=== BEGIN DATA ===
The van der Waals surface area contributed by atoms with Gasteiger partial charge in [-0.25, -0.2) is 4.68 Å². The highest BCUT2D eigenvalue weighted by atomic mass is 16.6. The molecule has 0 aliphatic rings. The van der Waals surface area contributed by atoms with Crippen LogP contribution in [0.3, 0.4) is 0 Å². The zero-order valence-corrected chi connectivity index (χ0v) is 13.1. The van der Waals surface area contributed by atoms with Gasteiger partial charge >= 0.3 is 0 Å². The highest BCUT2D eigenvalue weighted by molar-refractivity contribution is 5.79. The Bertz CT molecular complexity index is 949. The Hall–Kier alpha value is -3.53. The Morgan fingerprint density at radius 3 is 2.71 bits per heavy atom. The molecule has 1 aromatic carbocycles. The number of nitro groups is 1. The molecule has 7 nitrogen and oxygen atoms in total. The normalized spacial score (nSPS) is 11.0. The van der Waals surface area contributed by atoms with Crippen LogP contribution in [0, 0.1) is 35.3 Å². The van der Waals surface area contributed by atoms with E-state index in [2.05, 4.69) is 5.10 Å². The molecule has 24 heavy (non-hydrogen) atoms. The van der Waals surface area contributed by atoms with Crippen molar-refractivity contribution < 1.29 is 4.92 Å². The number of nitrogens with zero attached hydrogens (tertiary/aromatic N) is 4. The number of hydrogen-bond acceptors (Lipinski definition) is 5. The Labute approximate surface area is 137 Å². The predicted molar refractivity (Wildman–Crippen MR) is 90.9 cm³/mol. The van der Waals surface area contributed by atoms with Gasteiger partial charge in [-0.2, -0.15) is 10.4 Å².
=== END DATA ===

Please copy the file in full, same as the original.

The van der Waals surface area contributed by atoms with Gasteiger partial charge in [-0.25, -0.2) is 4.68 Å². The highest BCUT2D eigenvalue weighted by atomic mass is 16.6. The molecule has 0 aliphatic rings. The van der Waals surface area contributed by atoms with Crippen LogP contribution in [0.3, 0.4) is 0 Å². The zero-order valence-corrected chi connectivity index (χ0v) is 13.1. The van der Waals surface area contributed by atoms with Gasteiger partial charge >= 0.3 is 0 Å². The highest BCUT2D eigenvalue weighted by molar-refractivity contribution is 5.79. The Bertz CT molecular complexity index is 949. The Hall–Kier alpha value is -3.53. The Morgan fingerprint density at radius 3 is 2.71 bits per heavy atom. The molecule has 1 aromatic carbocycles. The number of nitro groups is 1. The molecule has 7 nitrogen and oxygen atoms in total. The normalized spacial score (nSPS) is 11.0. The van der Waals surface area contributed by atoms with Crippen LogP contribution in [0, 0.1) is 35.3 Å². The van der Waals surface area contributed by atoms with E-state index in [2.05, 4.69) is 5.10 Å². The molecule has 24 heavy (non-hydrogen) atoms. The van der Waals surface area contributed by atoms with Crippen molar-refractivity contribution < 1.29 is 4.92 Å². The number of nitrogens with zero attached hydrogens (tertiary/aromatic N) is 4. The number of hydrogen-bond acceptors (Lipinski definition) is 5. The Labute approximate surface area is 137 Å². The predicted molar refractivity (Wildman–Crippen MR) is 90.9 cm³/mol. The van der Waals surface area contributed by atoms with Gasteiger partial charge in [-0.2, -0.15) is 10.4 Å².